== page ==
Husk in Savannah is in the Landmark Historic District with Executive Chef Chris Hathcock using locally sourced products to showcase Southern cooking. The 1898 building is purported to be haunted and after being built as a home served as an Elks Lodge and a performing arts school until it was abandoned in 1985. In 2008 it was severly damaged in a fire. The Neighborhood Dining Group, parent company of the Husk brand (you’l find other Husks in Charleston, Nashville, Greenville, SC.) bought the 10,000 square foot building and its 3 stories of event space. It has a capacity of over 200 including a bar area room for 84. At the hostess stand is the list of area farms and ingredients they use and it’s the same at the other Husks. Executive Chef Sean Brock helped develop the concept and this one opened in Jan. 2018. I thought the Charleston one was much better. This one is too large.
We were seated in a huge booth in the large second floor bar area. The raw bar prep station was located just opposite the huge u-shaped bar. Downstairs were several smaller dining rooms and the opening to the kitchen. The third floor is for events. Fairly loud music was in the background as well as the sound of shakers in the bar. With the high ceilings, wood floors and bare wood tables it made for a pretty noisy background. The lights were lowered and the windows to the outside were frosted. The seats were comfy and the walls were decorated with large art set off by lights other than the large chandeliers.
Stone Crab Claws from southern GA, came with Florida sauce and sea beans and came 2 to an order. Our orders came out on one tray with a pile of shucked crab meat in the center. Don’t know if this is standard or because one of our claws was stunted and spongy meat, but either way a nice thing. The sauce was slightly bland and therefore didn’t overshadow the mild crab sweetness. Other than the mutant one, they were fine.
Peel and Eat SC shrimp with white BBQ sauce and HUSK Old Bay were served by weight and thus an uneven number. They were perfectly cooked and nicely presented, with a separate bowl for shells. The idea was to dip in the white BBQ and then the Old Bay. It was a lovely, tasty combo and nicely accented the perfectly cooked shrimp. The shrimp had a wonderful texture and it was an excellent rendition of a usual dish. The only thing that would have added to the experience would be a moist towel or finger bowl to clean up after this and the crab.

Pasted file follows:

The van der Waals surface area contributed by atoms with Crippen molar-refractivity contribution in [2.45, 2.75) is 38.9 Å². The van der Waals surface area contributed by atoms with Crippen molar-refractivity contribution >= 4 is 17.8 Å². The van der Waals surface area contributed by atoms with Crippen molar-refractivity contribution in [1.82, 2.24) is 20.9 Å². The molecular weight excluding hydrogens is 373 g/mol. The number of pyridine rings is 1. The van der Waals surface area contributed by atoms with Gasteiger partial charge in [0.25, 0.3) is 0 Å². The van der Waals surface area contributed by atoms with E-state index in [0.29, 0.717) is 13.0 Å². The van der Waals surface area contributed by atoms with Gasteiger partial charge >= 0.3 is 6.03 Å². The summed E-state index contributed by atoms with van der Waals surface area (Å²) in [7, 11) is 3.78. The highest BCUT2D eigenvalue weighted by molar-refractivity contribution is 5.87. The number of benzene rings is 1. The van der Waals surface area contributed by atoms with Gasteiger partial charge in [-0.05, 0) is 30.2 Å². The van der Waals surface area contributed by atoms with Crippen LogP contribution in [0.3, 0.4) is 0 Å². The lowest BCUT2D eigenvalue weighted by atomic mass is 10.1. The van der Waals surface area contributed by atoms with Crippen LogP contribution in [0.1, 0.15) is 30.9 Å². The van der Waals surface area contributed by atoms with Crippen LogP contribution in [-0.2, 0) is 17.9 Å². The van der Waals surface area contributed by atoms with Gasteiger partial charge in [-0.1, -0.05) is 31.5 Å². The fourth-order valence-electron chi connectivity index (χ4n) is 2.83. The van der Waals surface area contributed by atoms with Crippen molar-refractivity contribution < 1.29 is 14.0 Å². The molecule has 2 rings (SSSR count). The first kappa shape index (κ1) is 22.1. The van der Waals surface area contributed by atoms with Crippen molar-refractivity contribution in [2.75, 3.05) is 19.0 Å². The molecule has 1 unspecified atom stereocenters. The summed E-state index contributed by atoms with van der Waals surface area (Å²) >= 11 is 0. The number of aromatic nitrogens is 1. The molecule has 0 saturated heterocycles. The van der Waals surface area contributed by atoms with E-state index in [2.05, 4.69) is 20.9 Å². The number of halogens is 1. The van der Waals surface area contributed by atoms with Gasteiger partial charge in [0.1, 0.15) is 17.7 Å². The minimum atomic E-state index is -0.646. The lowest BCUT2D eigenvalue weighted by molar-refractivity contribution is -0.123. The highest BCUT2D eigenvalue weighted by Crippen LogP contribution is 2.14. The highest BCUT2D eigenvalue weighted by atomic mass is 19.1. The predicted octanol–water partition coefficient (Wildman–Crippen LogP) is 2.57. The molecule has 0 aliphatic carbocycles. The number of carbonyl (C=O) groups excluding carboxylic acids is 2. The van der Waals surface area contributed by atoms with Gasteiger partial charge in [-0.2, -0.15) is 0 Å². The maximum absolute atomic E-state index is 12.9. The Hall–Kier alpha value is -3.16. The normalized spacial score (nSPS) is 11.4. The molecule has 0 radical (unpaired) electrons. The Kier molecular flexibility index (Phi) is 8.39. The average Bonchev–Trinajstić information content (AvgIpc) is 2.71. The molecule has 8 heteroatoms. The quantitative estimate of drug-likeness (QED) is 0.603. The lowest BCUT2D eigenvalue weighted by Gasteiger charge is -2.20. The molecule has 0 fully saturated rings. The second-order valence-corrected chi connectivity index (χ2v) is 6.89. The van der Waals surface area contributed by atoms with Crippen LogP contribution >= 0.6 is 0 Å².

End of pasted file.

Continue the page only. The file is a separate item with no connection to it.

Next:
Oysters on the half shell came with lemon, sea beans, cocktail sauce, horseradish-peanut relish and HUSK vinegar. We had the Carolina Gold from Wards Creek, NC as there were no GA ones offered. They were lovely oysters and had a huge variety of adornments to add to them.
White Lilly Biscuits were made with smoked black pepper and served with sorghum & butter. They came 3 to an order and were good sized. They were soft, fluffy and tender and filled with a smokey essence.
Coal roasted quail mole came with sweet potato, warming spices and pecans. The quail could have been cooked a hair more but tasty. It was semi-boneless and the sauce was very good. The potato dish was good not great and maybe could have also benefitted from another minute of cooking.
Golden Tilefish was served with Ancil’s mushrooms stuffed with baby Vidalia onions and buttermilk. Here the fish could have been cooked a bit less but the nice creamy sauce helped fill that gap. The onions and mushrooms were tasty but the onion was still on the crisp side for my tastes.
Broccoli was served with Hakurei turnips and togarashi (Japanese mixed chili peppers). The pieces were nicely browned but a bit tough. They were well seasoned and flavorful though. It was fine but could have been better.